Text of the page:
The Black Gate (2004) – By Timothy Martinez

 Generally speaking, haunted house movies appear to be some of the most inexpensive types of films to produce in the horror field. All you really need is a creepy house. With enough talent to establish mood and atmosphere, the special FX need not be too elaborate. A good story to tell and the skill necessary to translate it to the screen doesn’t hurt, either. Note the use of such words as “talent,” “skill” and “good story” in those sentences. They make all the difference between an effective haunted house film like The Haunting (original version of course and not that CGI nightmare of a remake) or The Legend of Hell House; and such boring pieces of work like…well, like this film.

The story centers on an old house somewhere along the Californian coast that is being used as a Bed and Breakfast Inn by the current owner. Unfortunately for her, guests pack up and leave in just a few hours without even bothering to spend the night. The cause? The house has some serious supernatural mojo at work. So the owner calls in a Psychic detective named Scott to help her find out why the place has become ghost central as of late. Scott brings along a dork named Justin, who aside from being there to help document things, is also the biggest skeptic this side of The Amazing Randy. They are barely in the door when psychic visions lead Scott to an upper room where, among piles of junk, he locates some ancient thingamabob which looks like a medium sized wooden box and which he authoritatively says is the Asmodean – an artifact of evil that is mucho, mucho old and is used in ceremonies for the opening of gates to hell. Lovely. Why couldn’t it have just been an old dusty stack of Archie comics he found? Isn’t that evil enough, without having to invent some silly arcane doodad? Evidently not. Soon enough, Justin the doubting Thomas is seeing a ghost in his room…but not just any ghost, but the sad ghost of a hot chick! He feels that he knows her and all to soon is proclaiming his love for her. UGH. Meanwhile, Scott has uncovered another ghost, that of a really pissed of guy decked out in black. Scott does some digging into the history of the house, which includes grilling a former housekeeper, and the whole sordid story behind the origins of the ghosts is revealed. From that point on, it’s a race to stop evil from triumphing.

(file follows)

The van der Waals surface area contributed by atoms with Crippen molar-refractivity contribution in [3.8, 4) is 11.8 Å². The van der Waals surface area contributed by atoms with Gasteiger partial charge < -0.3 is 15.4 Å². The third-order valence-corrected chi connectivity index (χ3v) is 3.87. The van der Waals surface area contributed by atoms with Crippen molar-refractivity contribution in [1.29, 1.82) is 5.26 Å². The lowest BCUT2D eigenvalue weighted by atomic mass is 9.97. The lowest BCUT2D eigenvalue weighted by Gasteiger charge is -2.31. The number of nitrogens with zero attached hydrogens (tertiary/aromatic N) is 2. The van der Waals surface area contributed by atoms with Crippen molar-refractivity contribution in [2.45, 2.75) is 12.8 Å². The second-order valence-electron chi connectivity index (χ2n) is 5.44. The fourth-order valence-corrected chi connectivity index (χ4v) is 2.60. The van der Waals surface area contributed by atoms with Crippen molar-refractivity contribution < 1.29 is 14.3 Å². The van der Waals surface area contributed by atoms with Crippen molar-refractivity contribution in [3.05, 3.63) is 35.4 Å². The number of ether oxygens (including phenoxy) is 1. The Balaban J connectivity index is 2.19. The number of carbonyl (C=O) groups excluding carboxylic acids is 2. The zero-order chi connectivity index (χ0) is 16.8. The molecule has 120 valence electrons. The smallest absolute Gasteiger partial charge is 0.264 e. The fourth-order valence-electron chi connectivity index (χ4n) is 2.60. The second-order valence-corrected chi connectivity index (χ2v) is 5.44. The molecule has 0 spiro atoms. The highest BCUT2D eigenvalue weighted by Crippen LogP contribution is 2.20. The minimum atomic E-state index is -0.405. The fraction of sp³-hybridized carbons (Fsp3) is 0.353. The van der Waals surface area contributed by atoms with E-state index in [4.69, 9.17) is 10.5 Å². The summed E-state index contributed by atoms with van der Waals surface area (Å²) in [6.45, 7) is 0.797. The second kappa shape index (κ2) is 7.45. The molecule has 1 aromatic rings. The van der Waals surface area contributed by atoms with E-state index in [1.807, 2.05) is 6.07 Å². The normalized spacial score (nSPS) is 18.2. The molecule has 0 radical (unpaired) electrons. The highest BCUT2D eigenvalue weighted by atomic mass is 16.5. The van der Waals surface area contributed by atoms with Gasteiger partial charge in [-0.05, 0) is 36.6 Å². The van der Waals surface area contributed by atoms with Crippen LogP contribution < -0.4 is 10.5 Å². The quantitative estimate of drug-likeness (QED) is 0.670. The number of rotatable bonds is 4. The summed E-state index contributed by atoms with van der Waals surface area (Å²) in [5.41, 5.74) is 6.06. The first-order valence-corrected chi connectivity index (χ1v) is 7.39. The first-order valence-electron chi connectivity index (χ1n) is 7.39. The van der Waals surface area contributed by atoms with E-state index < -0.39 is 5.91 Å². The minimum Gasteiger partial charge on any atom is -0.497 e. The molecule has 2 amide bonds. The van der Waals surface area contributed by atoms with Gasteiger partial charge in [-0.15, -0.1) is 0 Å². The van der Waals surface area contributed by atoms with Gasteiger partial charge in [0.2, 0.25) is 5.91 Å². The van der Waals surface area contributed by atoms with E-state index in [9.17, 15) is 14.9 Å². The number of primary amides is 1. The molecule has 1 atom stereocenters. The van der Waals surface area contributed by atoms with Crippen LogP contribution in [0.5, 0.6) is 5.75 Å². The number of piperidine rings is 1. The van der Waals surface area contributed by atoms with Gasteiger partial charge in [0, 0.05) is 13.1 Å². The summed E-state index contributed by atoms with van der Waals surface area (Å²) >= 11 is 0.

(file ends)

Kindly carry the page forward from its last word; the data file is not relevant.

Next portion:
Do not watch this film unless you are prepared to see people talking and talking and talking and talking in the same locations over and over again. Every now and then things are stirred up by the occasional ghostly apparition, spooky dream or vision (which look more like old Heavy Metal videos), eerie sound or cheap camera effect, but these seem to be there only to remind the rapidly dozing audience that hey, this is a haunted house you know! The characters are flat and annoying while the supernatural threat has all the menace of an overworked school yard teacher. The “twist” at the end almost comes out of nowhere unless you recall a single cryptic line spoken earlier in the film, which chances are you may not…you’ll be long asleep by then. The only positive point about this film is that it re-enforces the horror film rule that states: when any character announces long term plans, they will not live to realize them…hell, they’ll be lucky to last another five minutes! Skip this one unless you are absolutely jonesing for a haunted house film.

Final Score: 2 out of 5